Negotiations in Addis Ababa, Ethiopia, are centered on a cease-fire and prisoner exchange, the BBC said.
Delegates began arriving Wednesday but decided not to begin talks until all members had arrived. Mediators making arrangements for direct negotiators held talks Friday.
For negotiations to have any success, South Sudan Foreign Minister Barnada Marial Benjamin said, rebel forces led by ousted Vice President Riek Machar would have to admit they had instigated a coup attempt. Machar said his forces would delay an attack on the capital Juba while trying to negotiate a settlement.
Jok Madur Jok of the Sudd Institute, an independent research institution in South Sudan, said the "most urgent" priority at the moment was a cease-fire, Voice of America reported. Those affected by the fighting are "extremely desperate," he said.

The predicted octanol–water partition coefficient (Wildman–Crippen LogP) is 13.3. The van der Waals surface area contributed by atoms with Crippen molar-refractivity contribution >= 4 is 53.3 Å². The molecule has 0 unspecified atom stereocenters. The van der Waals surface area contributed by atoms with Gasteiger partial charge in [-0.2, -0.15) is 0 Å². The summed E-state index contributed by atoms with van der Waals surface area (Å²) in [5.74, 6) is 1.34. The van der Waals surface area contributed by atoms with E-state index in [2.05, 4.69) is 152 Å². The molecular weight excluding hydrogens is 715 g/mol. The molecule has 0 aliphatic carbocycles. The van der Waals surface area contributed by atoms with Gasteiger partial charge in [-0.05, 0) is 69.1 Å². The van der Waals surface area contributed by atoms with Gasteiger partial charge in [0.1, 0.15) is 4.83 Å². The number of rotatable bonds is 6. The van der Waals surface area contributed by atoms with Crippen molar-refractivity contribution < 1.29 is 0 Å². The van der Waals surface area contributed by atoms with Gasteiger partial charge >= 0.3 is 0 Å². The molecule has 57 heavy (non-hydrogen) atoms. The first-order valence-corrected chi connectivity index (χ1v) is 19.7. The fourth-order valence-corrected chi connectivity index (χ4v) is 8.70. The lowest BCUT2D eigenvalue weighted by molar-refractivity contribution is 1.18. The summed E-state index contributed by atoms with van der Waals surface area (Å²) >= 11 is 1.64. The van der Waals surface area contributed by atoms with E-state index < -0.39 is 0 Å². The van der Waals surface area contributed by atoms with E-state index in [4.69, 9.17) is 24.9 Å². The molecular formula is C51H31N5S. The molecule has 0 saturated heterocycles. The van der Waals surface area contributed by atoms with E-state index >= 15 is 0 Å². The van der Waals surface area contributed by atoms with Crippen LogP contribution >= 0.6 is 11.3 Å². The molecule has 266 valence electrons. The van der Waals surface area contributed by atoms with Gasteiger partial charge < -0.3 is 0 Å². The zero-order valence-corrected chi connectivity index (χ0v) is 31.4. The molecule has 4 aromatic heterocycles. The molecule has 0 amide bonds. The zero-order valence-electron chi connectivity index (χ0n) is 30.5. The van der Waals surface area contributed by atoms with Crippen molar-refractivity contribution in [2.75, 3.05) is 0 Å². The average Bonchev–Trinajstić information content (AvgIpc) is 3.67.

Jok said mediators are in an uncomfortable position because they want to signal the use of violence in the pursuit of political power "must be and should be discouraged at all cost." In doing so, they might condemn Machar's action, "but by doing so they risk pushing away into a kind of a civil war."
U.S. President Barack Obama, who has been briefed daily on the situation in South Sudan, has few good options, the New York Times said Friday.
The United States led the effort for South Sudan's independence from Sudan, and has threatened to cut off aid to any group that seizes power. Still, the State Department has pulled much of its staff from the U.S. Embassy in Juba and ringed the building with four dozen soldiers to prevent a repeat of the attack on the U.S. Consulate in Libya in 2012.
The administration pledged an additional $50 million in humanitarian aid Friday after receiving reports 180,000 people had been forced from their homes by the fighting.
Obama is unlikely to commit troops, said Tom McDonald, the U.S. ambassador to Zimbabwe under former President Bill Clinton. Still, he said, "we can't allow the carnage to go on ... . We have too much to lose, we've put too much into this."
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